Sunday, April 25, 2010


Photos: Shoveling leaves over the moving boxes; watering in the pea seeds; the garden today - gravel down and peas up; the 59 remaining crab apple tree-lets.

We've been in the house - or mostly out of it - for a little over a month. I think we're staying.

After the initial unpacking and settling, I've been drawn outdoors. The vegetable garden has consumed countless hours and is still far from the vision my children and I "have in our heads". But it is coming along. Most of the beds are in place. I'm experimenting with a "no dig" method, which should not be mistaken for the "no work" method. Layers of moving boxes are composting under layers of somewhat decomposed leaves and a good thick topping of lovely black soil, delivered in a big pile and trundled (by me) across the driveway, up the yard, and into the garden. The beds are laid out with stuff made of recycled rubber (I think - recycled something that clogs the teeth of my little saw) - selected after the fallen trees claimed from our woods looked just a little too rustic next to our clean-lined home. It seemed to take weeks just to get the beds laid out and filled in.

But finally - things are taking root. We started with snap peas. The kids helped me gather sticks, build a tee pee, and string it with twine. Bella planted the seeds one by one in a little row in the shadow of the twine, and I think every one came up. They've reached the lowest twine and we're waiting to see them start to climb. Chicken wire will soon be bent into a tunnel to the tee pee door, and squash or beans will sprawl across. Corn and sunflowers will provide a friendly jungle, and a neighboring tee pee will sprout in the bed across the path. We may sneak in a few pumpkins and let them escape into the yard.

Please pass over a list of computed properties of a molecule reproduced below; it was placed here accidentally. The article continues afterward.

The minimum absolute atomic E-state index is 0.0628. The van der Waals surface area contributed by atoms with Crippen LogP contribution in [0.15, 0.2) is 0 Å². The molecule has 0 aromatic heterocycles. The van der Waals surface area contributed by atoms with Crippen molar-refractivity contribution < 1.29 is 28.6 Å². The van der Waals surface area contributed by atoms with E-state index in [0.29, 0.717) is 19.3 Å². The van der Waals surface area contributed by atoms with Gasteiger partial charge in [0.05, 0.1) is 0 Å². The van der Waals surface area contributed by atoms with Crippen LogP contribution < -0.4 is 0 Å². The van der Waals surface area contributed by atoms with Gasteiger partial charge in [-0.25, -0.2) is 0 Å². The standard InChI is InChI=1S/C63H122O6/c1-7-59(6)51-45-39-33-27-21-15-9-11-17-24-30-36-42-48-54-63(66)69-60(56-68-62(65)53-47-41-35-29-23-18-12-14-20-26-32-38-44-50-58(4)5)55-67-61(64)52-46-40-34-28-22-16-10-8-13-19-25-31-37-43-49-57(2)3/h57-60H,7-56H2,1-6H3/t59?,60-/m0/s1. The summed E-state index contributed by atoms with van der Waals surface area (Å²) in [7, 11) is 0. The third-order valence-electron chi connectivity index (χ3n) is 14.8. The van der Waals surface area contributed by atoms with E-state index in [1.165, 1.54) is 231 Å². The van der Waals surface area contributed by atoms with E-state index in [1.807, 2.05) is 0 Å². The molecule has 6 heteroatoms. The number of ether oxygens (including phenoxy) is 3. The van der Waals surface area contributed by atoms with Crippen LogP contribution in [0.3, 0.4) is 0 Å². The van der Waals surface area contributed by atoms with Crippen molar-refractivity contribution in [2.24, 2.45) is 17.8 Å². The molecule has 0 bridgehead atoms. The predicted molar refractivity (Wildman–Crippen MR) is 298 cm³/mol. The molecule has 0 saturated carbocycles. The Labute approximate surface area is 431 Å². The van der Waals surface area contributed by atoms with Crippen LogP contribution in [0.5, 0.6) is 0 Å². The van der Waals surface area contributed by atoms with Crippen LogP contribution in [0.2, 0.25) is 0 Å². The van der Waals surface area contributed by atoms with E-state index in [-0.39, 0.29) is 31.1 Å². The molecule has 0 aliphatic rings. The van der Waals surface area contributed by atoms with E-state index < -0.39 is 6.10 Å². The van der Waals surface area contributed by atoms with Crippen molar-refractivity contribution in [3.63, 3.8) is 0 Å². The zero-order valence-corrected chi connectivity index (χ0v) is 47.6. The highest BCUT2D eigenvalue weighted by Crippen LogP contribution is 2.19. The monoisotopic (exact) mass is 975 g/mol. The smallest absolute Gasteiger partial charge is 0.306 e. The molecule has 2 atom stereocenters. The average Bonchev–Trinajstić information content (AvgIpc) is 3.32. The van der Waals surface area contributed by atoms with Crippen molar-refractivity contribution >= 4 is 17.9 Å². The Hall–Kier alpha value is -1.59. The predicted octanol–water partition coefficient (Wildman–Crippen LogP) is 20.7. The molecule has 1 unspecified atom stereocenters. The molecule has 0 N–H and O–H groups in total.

Impressed with our initial success, Bella and I have sowed lettuce, spinach, carrots, radishes, broccoli, parsnips, leeks and I think some onions. I should check the list - there may be more. The rhubarb and asparagus look happy with their spot in the middle of the garden -- the artichokes - not so much. Maybe next year. Strawberries are spreading out in their own little bed. Indoors the tomatoes, peppers, eggplants, marigolds, and zinnias are up, waiting for the final threat of frost to pass.

We haven't limited ourselves to short-lived vegetables. We're thinking long-term. Alongside the garden, four little heritage apple trees are blooming their hearts out. Six tiny blueberry bushes grandly guard the entrance -- their 15 siblings stand sentry on the hillside along our driveway. Ten little tiny twigs, a gift from the Arbor Day Foundation, are lined up and leafing out. And 31 of 100 baby crab apple trees - bought in a fit of floral envy -- are dug into trenches along the hill. Ten others have been passed off, and the remaining 59 will haunt my dreams tonight.

A week or so ago, Bella suggested we send a thank you gift to the woman who sold us our land. I replied that I was thinking of inviting her to an open house - to see how we've made use of her childhood playground. Both kids fell silent for a moment - then the protests began. "An open house? But it's not for sale!" from Dexter, and Bella chimed in "You said we would grow up in this house!" Oh yeah. They remember those dreadful open houses in Pasadena, where Mom rushed around in a cleaning frenzy, boxing up toys and putting out towels they couldn't use. Apparently, moving is not an option.

Which is good. I'm putting down roots of my own.